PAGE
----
18th Entertainment Division Critiques

Gossip, Scandal, and Entertainment

In the mature information society of today, the negative entertainment of gossip and scandal has become normalized. This has been particularly prominent in Japan this year. Something happens and instantly captures people's attention, with the change in situation shared in real time. There is an attraction here that is hard to resist. As an artist I find something discomforting about creating work in such an environment. In short, this is the question of whether or not fiction whose departure point is an individual's imagination can oppose such a phenomenon where mass media and Internet interlock, and the complexities of reality short-circuit. Through the judging for this year's festival, once again I came into contact with many works. What I could feel there was that, rather than stumbling over this issue, the superb works of entertainment were actually looking ahead to the reality to come.
In both Ingress and Noramoji Project, many players come and go across the Web and reality to discover and create new values. Those values exist on a different axis to the economic cycle of manufacture and consumption. Moreover, they are gently suggesting that globalization and localization are not simply opposing concepts.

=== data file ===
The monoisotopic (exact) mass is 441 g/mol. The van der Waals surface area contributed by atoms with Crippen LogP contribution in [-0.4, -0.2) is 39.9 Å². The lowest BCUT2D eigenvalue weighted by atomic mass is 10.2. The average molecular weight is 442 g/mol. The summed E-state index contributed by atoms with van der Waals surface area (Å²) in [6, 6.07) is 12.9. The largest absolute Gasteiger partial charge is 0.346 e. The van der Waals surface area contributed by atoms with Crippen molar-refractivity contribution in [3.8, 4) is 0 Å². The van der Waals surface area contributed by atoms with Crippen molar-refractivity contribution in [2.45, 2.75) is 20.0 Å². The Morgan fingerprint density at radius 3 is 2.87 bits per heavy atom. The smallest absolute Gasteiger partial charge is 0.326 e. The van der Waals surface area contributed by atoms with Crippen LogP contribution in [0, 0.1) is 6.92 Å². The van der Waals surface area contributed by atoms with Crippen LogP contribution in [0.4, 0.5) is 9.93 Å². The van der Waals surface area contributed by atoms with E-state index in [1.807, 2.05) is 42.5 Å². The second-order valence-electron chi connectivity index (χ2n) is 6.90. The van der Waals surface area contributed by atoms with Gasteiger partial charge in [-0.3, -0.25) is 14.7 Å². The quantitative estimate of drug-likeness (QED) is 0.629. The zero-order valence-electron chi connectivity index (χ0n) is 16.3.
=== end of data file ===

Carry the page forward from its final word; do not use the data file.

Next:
handiii and Kintsugi, on the other hand, are bold attempts to convert enforced inconvenience and the loss of a body part into fun for the user and creator. Both works, while simultaneously nullifying the word "deficiency", cut deeply into our notions of the body. As artificial intelligence draws ever closely, this will surely develop as an important inquiry.
This year there is once again a strong representation of video works. Video artists have likely been able to retain the image frame for their output. When played, this might be a screen or it might be a mobile device. It has laid bare how consequently a work comes about through the complicity of artist and audience.
On reflection, the Media Arts are expanding alongside technology, continuing to defy definition. And I have a hunch that this fluidity will outstrip negative entertainment.

IIDA Kazutoshi
Game Creator and Professor, College of Image Arts and Sciences, Ritsumeikan University
Born in 1968 in Tokyo. IIDA began his career as a director with Aquanaut’s Holiday (PlayStation) in 1995. He also created such games as Tails of the Sun (PlayStation), Doshin the Giant (Nintendo 64DD), Discipline: The Birth of the Empire (WiiWare), Evangelion the Movie: Third Impact (PSP), and LINE easy diver (LINE GAME). He is known for his unique conceptualization style, thinking outside the box. In 2011, he was in charge of story and direction of Songs of ANAGURA: Missing Researchers & Their Remaining Devices, the permanent exhibition of the National Museum of Emerging Science and Innovation (Miraikan) and which won an Excellence Award in the Entertainment Division at the 15th Japan Media Arts Festival. He is also the author of many books and articles.